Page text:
Moonbase Alpha Review

By Andrew Webster |

Moon adventure aims to make science fun

Space. The final frontier. At some point all of us have wondered just what it would be like to venture out into the starry sky and view the mysteries of the universe first hand. But, of course, it takes a lot more than wishing to be able to take a trip to the Moon. Like, an engineering degree, for instance. So, in an attempt to inspire a new generation of space explorers, NASA has released Moonbase Alpha, a new game that aims to recreate the experience of living on the moon.

Set 15 years in the future, the game takes place on a new moonbase that is now self-sufficient, thanks to the wonders of solar power. Unfortunately for everyone living on the base, at the outset of the game a meteor strikes the Moon, damaging many of the important components necessary for producing oxygen. With just under 25 minutes, it’s your job to repair this damage so that everyone can continue on breathing.

Moonbase Alpha

Both voice and text prompts will help guide you through the process, which involves finding the various points that need to be repaired and selecting the right tool for the job. Since you can only carry one tool at a time, you’ll have to carefully plan out just how you’ll use the tools in order to maximize your limited time. Sometimes it’s better to simply drop a tool on the ground, for example, so you can come back and get it more quickly than if you had brought it all the way back to the shed. Using the tools is fairly easy, and in most cases boils down to simply selecting whatever it is that needs to be repaired. However, using the welding torch will take you to a mini-game that has you soldering circuit boards within a very tight time frame.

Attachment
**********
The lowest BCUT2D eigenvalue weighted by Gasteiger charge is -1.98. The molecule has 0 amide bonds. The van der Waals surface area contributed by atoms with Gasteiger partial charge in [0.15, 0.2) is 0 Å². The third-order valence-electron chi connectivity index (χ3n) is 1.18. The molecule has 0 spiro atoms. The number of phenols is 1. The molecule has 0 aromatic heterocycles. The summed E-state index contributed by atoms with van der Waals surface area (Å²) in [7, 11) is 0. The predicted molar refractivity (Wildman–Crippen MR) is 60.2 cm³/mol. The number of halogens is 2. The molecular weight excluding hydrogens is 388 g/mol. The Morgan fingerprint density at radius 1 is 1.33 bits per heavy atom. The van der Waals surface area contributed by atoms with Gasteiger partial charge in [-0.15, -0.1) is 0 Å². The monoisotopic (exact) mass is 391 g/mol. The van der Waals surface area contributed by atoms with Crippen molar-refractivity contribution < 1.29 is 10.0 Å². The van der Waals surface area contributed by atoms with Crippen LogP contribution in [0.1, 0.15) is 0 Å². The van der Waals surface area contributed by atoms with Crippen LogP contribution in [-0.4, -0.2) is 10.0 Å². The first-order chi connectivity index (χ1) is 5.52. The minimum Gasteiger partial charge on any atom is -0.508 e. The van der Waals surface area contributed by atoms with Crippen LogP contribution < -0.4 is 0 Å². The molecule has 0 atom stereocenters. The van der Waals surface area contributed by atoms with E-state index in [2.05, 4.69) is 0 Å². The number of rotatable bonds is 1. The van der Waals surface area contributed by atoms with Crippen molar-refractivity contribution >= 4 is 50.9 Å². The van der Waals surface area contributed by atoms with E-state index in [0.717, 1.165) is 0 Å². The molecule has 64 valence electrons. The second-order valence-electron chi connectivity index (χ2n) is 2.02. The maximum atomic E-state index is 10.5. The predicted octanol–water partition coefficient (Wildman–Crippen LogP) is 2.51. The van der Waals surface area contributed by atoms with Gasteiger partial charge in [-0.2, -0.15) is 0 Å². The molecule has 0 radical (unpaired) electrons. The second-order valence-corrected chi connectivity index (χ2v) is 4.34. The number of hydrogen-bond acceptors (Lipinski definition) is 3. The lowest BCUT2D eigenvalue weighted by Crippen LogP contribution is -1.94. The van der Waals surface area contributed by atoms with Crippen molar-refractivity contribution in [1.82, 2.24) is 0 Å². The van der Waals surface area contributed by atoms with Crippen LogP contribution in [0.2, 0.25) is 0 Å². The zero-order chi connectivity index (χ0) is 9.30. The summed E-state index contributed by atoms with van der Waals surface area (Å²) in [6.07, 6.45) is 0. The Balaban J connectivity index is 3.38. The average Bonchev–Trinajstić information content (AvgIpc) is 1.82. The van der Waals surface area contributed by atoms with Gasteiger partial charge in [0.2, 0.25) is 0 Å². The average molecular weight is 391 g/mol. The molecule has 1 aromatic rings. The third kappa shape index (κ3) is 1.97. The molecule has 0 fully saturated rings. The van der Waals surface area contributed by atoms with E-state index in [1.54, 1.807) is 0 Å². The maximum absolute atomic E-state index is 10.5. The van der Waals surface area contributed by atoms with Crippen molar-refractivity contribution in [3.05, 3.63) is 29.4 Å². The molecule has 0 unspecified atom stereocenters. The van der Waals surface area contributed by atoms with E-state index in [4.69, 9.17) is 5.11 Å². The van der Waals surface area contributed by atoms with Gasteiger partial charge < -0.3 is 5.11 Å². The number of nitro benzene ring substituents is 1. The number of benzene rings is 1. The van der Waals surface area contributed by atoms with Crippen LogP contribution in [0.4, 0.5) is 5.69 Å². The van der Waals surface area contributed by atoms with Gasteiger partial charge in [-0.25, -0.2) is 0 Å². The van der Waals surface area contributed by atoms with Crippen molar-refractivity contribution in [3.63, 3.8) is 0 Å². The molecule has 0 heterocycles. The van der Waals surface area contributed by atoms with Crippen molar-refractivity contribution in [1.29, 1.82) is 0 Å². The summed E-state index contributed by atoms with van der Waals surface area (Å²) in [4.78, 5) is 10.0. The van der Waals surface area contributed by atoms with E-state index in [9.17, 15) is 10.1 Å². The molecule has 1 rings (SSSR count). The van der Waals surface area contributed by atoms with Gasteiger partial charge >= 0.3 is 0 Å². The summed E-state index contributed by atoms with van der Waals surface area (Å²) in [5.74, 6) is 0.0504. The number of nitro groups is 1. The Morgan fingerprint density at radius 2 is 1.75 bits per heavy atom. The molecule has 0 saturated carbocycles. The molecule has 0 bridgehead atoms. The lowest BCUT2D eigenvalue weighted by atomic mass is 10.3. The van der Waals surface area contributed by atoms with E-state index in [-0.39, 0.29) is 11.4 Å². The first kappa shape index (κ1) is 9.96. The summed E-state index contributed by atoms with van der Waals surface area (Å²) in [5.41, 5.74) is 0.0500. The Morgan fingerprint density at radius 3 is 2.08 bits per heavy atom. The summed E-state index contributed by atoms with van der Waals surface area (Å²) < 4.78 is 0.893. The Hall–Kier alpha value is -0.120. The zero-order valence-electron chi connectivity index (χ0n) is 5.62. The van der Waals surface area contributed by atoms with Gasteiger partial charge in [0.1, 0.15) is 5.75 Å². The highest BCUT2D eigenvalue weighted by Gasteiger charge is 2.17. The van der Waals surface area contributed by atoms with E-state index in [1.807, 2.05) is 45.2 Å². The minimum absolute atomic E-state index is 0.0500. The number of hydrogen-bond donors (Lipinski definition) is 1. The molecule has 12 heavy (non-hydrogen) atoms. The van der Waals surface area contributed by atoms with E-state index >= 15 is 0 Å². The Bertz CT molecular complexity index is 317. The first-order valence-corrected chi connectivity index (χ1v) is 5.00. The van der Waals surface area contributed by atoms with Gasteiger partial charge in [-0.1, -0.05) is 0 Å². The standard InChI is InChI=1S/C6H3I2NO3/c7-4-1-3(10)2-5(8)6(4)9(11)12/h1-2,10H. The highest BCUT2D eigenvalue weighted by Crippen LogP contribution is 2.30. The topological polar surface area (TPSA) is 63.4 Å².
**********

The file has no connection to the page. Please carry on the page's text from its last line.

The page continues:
You’ll also have to collect replacement parts and use robotic helpers in order to reach dangerously inaccessible areas. And while performing all of these tasks is relatively easy, the real trick is figuring out just how to do them so that you can squeeze everything in to your 25 minute time limit. Despite the game’s attempt at guiding you along, there will be moments when it’s not entirely clear what you need to be doing. Because of this there’s a bit of trial and error involved. Thankfully, the game is so short that this becomes frustrating.

Moonbase Alpha

What might be frustrating for some though, is Moonbase Alpha‘s insistence on realism. This is meant to be an educational game and, as such, not every aspect has been designed with fun in mind. Your astronaut character moves very slow, the on-screen cursor can be finicky, and controlling your tiny robotic helper can be very frustrating. This all goes towards making it feel like you’re actually on the Moon, which is largely the appeal. But for those looking for something a little more game-like, it will definitely be a disappointment.

But if you go into Moonbase Alpha with the right expectations — that it’s not so much a game, as a way of experiencing what it might be like to be on the Moon — then you’ll be pleased. It may be short and occasionally frustrating, but the game does what it set outs to do very convincingly. And it might just inspire the next generation of astronauts.

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